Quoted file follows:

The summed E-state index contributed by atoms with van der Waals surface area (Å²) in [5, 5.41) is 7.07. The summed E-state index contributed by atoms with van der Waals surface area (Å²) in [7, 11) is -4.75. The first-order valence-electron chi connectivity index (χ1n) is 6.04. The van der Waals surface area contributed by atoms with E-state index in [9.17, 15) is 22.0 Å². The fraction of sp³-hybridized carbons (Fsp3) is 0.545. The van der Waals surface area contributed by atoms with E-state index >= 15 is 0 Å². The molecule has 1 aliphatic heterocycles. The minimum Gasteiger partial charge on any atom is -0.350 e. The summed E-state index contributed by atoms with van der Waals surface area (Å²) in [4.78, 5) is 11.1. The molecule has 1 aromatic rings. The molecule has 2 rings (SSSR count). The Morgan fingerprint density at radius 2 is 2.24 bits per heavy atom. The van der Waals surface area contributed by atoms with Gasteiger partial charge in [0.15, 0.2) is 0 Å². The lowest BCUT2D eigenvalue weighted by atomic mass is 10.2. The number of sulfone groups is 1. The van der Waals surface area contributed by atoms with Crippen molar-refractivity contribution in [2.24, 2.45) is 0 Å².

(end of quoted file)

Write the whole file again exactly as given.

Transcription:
The summed E-state index contributed by atoms with van der Waals surface area (Å²) in [5, 5.41) is 7.07. The summed E-state index contributed by atoms with van der Waals surface area (Å²) in [7, 11) is -4.75. The first-order valence-electron chi connectivity index (χ1n) is 6.04. The van der Waals surface area contributed by atoms with E-state index in [9.17, 15) is 22.0 Å². The fraction of sp³-hybridized carbons (Fsp3) is 0.545. The van der Waals surface area contributed by atoms with E-state index >= 15 is 0 Å². The molecule has 1 aliphatic heterocycles. The minimum Gasteiger partial charge on any atom is -0.350 e. The summed E-state index contributed by atoms with van der Waals surface area (Å²) in [4.78, 5) is 11.1. The molecule has 1 aromatic rings. The molecule has 2 rings (SSSR count). The Morgan fingerprint density at radius 2 is 2.24 bits per heavy atom. The van der Waals surface area contributed by atoms with Gasteiger partial charge in [0.15, 0.2) is 0 Å². The lowest BCUT2D eigenvalue weighted by atomic mass is 10.2. The number of sulfone groups is 1. The van der Waals surface area contributed by atoms with Crippen molar-refractivity contribution in [2.24, 2.45) is 0 Å².